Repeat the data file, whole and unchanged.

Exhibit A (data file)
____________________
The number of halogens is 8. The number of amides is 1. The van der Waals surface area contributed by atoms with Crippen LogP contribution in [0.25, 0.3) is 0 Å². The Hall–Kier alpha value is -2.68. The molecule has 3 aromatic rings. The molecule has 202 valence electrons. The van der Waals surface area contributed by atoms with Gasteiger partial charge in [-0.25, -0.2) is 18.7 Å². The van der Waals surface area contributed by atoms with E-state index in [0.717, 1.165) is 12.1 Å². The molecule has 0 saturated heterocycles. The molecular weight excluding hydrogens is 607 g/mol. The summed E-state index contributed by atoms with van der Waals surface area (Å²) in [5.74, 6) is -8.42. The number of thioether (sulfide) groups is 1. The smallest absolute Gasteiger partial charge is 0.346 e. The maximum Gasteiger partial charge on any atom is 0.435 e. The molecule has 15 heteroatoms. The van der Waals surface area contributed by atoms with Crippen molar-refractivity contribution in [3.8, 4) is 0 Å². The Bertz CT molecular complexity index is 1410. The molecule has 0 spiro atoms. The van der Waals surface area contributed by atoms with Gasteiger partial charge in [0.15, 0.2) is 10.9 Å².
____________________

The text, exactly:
The number of halogens is 8. The number of amides is 1. The van der Waals surface area contributed by atoms with Crippen LogP contribution in [0.25, 0.3) is 0 Å². The Hall–Kier alpha value is -2.68. The molecule has 3 aromatic rings. The molecule has 202 valence electrons. The van der Waals surface area contributed by atoms with Gasteiger partial charge in [-0.25, -0.2) is 18.7 Å². The van der Waals surface area contributed by atoms with E-state index in [0.717, 1.165) is 12.1 Å². The molecule has 0 saturated heterocycles. The molecular weight excluding hydrogens is 607 g/mol. The summed E-state index contributed by atoms with van der Waals surface area (Å²) in [5.74, 6) is -8.42. The number of thioether (sulfide) groups is 1. The smallest absolute Gasteiger partial charge is 0.346 e. The maximum Gasteiger partial charge on any atom is 0.435 e. The molecule has 15 heteroatoms. The van der Waals surface area contributed by atoms with Crippen molar-refractivity contribution in [3.8, 4) is 0 Å². The Bertz CT molecular complexity index is 1410. The molecule has 0 spiro atoms. The van der Waals surface area contributed by atoms with Gasteiger partial charge in [0.15, 0.2) is 10.9 Å².